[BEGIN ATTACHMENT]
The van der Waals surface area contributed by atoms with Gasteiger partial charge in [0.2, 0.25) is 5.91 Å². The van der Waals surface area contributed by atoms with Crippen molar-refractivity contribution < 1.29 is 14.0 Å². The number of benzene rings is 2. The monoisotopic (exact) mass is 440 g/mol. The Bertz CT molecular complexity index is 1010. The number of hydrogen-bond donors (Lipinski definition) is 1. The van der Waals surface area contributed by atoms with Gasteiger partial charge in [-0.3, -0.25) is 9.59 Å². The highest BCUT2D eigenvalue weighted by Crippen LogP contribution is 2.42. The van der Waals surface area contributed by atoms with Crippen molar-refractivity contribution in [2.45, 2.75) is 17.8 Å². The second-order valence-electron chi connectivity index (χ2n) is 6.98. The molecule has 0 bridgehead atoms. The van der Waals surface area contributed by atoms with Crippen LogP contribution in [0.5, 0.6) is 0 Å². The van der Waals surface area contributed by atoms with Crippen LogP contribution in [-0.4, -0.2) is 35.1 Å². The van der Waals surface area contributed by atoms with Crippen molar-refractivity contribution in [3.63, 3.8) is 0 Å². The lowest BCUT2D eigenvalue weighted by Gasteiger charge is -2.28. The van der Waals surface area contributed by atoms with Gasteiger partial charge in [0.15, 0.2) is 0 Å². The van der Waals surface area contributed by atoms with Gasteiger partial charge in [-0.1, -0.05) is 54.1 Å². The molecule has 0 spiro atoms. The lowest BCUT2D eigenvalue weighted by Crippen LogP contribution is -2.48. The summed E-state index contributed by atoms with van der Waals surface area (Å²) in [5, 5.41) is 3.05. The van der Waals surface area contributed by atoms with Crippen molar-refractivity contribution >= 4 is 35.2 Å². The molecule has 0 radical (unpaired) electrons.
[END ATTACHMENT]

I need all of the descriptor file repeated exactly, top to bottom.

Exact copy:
The van der Waals surface area contributed by atoms with Gasteiger partial charge in [0.2, 0.25) is 5.91 Å². The van der Waals surface area contributed by atoms with Crippen molar-refractivity contribution < 1.29 is 14.0 Å². The number of benzene rings is 2. The monoisotopic (exact) mass is 440 g/mol. The Bertz CT molecular complexity index is 1010. The number of hydrogen-bond donors (Lipinski definition) is 1. The van der Waals surface area contributed by atoms with Gasteiger partial charge in [-0.3, -0.25) is 9.59 Å². The highest BCUT2D eigenvalue weighted by Crippen LogP contribution is 2.42. The van der Waals surface area contributed by atoms with Crippen molar-refractivity contribution in [2.45, 2.75) is 17.8 Å². The second-order valence-electron chi connectivity index (χ2n) is 6.98. The molecule has 0 bridgehead atoms. The van der Waals surface area contributed by atoms with Crippen LogP contribution in [0.5, 0.6) is 0 Å². The van der Waals surface area contributed by atoms with Crippen LogP contribution in [-0.4, -0.2) is 35.1 Å². The van der Waals surface area contributed by atoms with Crippen molar-refractivity contribution in [3.63, 3.8) is 0 Å². The lowest BCUT2D eigenvalue weighted by Gasteiger charge is -2.28. The van der Waals surface area contributed by atoms with Gasteiger partial charge in [0.15, 0.2) is 0 Å². The van der Waals surface area contributed by atoms with Gasteiger partial charge in [-0.1, -0.05) is 54.1 Å². The molecule has 0 spiro atoms. The lowest BCUT2D eigenvalue weighted by Crippen LogP contribution is -2.48. The summed E-state index contributed by atoms with van der Waals surface area (Å²) in [5, 5.41) is 3.05. The van der Waals surface area contributed by atoms with Crippen molar-refractivity contribution >= 4 is 35.2 Å². The molecule has 0 radical (unpaired) electrons.